Beginners Don’t Stay Beginners Very Long

There have always been Real Studio users that have been critical of the company and their products.  I have been known to throw a fit every now and then when I get bit by a bug.  There are currently several users in the Real Software forums that seem to be overly critical of the company these days.  These users go out of their way to hijack threads and tell everyone what a crap product Real Studio is and how Real Software is screwing everyone over.

I get their anger.  I really do.  I’ve been using Real Studio for ten years now working on a commercial products for clients all over the world.  Some of those are private apps, some are vertical market commercial apps and some are mass market  commercial applications.  I have probably been bitten by a bug in nearly every release and on every project.  It sucks but thankfully I’ve been able to find workarounds to most and come up with alternatives to others.

Don’t get me wrong, I’m not happy about bugs.  As a developer dealing with bugs is part of the job.  When I was an electrical engineer I dealt with hardware and software bugs ALL the time.  Try explaining to the client why a 1500 degree furnace stopped working because of bad firmware or why you stopped an automobile assembly line because a PLC glitch  When I was doing Visual Basic 6 development my code was a masterpiece of workarounds.  There is no excuse for bugs but they happen.  It’s part of my job to identify them and work around them.

One Real Studio user sent ME an email explaining how crappy Real Studio is.  It was reasonably intelligent email from someone who felt very passionately about the subject.  It was obvious he had a history of using Real Studio as a consultant.  I disagree with him on most every part of his email but I can sympathize.  Am I becoming to ingrained to ‘just dealing with it’?  I dunno.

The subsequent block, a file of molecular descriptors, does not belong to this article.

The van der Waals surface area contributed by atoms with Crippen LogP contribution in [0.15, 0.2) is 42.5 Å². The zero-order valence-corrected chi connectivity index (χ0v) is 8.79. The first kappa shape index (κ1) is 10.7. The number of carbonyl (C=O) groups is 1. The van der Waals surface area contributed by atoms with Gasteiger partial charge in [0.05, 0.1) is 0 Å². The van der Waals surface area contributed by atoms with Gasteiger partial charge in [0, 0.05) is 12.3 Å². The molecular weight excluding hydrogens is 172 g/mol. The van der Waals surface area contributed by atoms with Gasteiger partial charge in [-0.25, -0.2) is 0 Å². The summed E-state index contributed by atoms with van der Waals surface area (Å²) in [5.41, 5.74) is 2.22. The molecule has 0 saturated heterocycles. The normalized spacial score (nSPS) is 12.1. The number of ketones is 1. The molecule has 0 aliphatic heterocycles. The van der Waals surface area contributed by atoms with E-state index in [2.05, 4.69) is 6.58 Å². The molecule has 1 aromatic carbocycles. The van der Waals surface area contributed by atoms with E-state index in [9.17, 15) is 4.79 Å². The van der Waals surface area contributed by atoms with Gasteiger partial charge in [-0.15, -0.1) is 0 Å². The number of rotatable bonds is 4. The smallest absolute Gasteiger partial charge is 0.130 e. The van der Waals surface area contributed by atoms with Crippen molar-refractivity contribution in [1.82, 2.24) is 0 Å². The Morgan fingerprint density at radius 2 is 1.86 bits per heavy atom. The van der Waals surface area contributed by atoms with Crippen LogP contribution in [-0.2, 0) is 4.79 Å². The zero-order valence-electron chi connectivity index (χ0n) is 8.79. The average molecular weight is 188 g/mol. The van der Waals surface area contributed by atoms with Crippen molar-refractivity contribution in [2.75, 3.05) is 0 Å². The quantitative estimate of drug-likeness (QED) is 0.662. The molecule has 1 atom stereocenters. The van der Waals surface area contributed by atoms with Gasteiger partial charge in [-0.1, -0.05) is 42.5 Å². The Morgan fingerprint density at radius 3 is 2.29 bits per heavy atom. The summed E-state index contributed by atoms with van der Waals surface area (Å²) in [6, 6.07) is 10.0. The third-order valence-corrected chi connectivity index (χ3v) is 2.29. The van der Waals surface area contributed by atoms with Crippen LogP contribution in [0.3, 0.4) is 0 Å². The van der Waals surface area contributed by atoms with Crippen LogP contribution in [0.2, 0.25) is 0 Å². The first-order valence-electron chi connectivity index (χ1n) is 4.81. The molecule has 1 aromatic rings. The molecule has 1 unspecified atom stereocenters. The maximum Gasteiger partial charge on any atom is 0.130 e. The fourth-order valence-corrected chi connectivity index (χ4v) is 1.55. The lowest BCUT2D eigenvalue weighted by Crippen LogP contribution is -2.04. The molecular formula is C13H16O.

Part of the problem, I feel,  is that Real Studio is geared for beginners and hobbyists.  That’s great and it’s how many long time users started.  Beginners don’t stay newbies very long if they stick with the product.  Soon enough they get past the initial learning curve and figure out how to ask the questions they couldn’t even formulate before and this is where the experience sometimes falls apart for many Real Studio users.

It feels sometimes that RS is solely interested in getting new users (and hobbyists at that).  New users are not a bad thing (in fact they are critical to any company).  However, isn’t retaining existing customers even more important?  You’ve already done the hard work in getting them to buy into the platform.  All you have to do is find the way to get them to stick with the product and ideally find ways to get them to upgrade to a higher priced product.

The Personal license is so cheap it’s practically giving it away at $99.  The Professional version is $299 so for every Professional license you have to get three Personals.  The Enterprise Edition is $995 so for every one Enterprise license you need ten Personal licenses.  Now, I don’t know what the renewal rate is among the licenses but I would suspect that Pro and Enterprise users renew more often Personal license users.  I know from a business standpoint my toolset is part of the cost of doing business so why NOT keep upgrading until I no longer use the tool?

My point is that Pro users are valuable and Enterprise users should be the most valued customers.  Instead, many of us feel abandoned for a variety of reasons.  As an Enterprise user I really like being able to use Web Edition, and use the product on all three platforms.    IDE Scripting, Build Automation are nice, but I could live without them.  I use the Profiler maybe once a year so it’s a feature that is wasted on me.  What makes the Enterprise edition worthy being an Enterprise product?  What are the compelling features for people to upgrade to Enterprise?  Not much at this point.

I’ve been doing this for ten years and I’ve been asking for the same things over and over again:  a grid component, a calendar control, date and time controls, less flickering in Windows, and finally reporting.  I lobbied hard for reporting and I feel like a fool for doing so since the reporting tool in Real Studio isn’t what I need (nor can use).  Instead I feel like I got a checkmark on a marketing page.

Granted, there are alternatives to many of the things I mentioned.  That’s not the point.  Instead of giving me the things I could use, today, in selling the product to my clients, I’m getting a new User Interface that will probably have some major bug when introduced that will make it less than ideal to use.  Did I ask for a new UI?  No.  I could think of a dozen things I’d like to see BEFORE a new UI comes down the pike.